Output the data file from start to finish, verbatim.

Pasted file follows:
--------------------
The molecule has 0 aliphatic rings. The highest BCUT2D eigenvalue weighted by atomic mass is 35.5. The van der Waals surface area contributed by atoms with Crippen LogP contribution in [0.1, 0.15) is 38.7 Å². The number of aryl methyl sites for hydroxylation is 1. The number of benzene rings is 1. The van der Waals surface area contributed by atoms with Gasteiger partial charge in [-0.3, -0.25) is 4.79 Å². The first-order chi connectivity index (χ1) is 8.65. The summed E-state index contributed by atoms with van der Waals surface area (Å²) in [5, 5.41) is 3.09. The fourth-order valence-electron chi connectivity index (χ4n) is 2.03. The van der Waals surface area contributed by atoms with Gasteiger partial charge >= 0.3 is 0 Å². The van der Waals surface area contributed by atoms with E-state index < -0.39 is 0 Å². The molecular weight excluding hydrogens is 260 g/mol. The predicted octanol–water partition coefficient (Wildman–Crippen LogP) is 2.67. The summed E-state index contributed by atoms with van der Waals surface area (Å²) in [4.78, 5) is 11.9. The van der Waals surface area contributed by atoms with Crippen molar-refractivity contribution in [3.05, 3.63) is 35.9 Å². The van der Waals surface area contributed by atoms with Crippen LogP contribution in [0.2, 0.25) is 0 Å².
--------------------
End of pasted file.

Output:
The molecule has 0 aliphatic rings. The highest BCUT2D eigenvalue weighted by atomic mass is 35.5. The van der Waals surface area contributed by atoms with Crippen LogP contribution in [0.1, 0.15) is 38.7 Å². The number of aryl methyl sites for hydroxylation is 1. The number of benzene rings is 1. The van der Waals surface area contributed by atoms with Gasteiger partial charge in [-0.3, -0.25) is 4.79 Å². The first-order chi connectivity index (χ1) is 8.65. The summed E-state index contributed by atoms with van der Waals surface area (Å²) in [5, 5.41) is 3.09. The fourth-order valence-electron chi connectivity index (χ4n) is 2.03. The van der Waals surface area contributed by atoms with Gasteiger partial charge >= 0.3 is 0 Å². The van der Waals surface area contributed by atoms with E-state index < -0.39 is 0 Å². The molecular weight excluding hydrogens is 260 g/mol. The predicted octanol–water partition coefficient (Wildman–Crippen LogP) is 2.67. The summed E-state index contributed by atoms with van der Waals surface area (Å²) in [4.78, 5) is 11.9. The van der Waals surface area contributed by atoms with Crippen molar-refractivity contribution in [3.05, 3.63) is 35.9 Å². The van der Waals surface area contributed by atoms with Crippen LogP contribution in [0.2, 0.25) is 0 Å².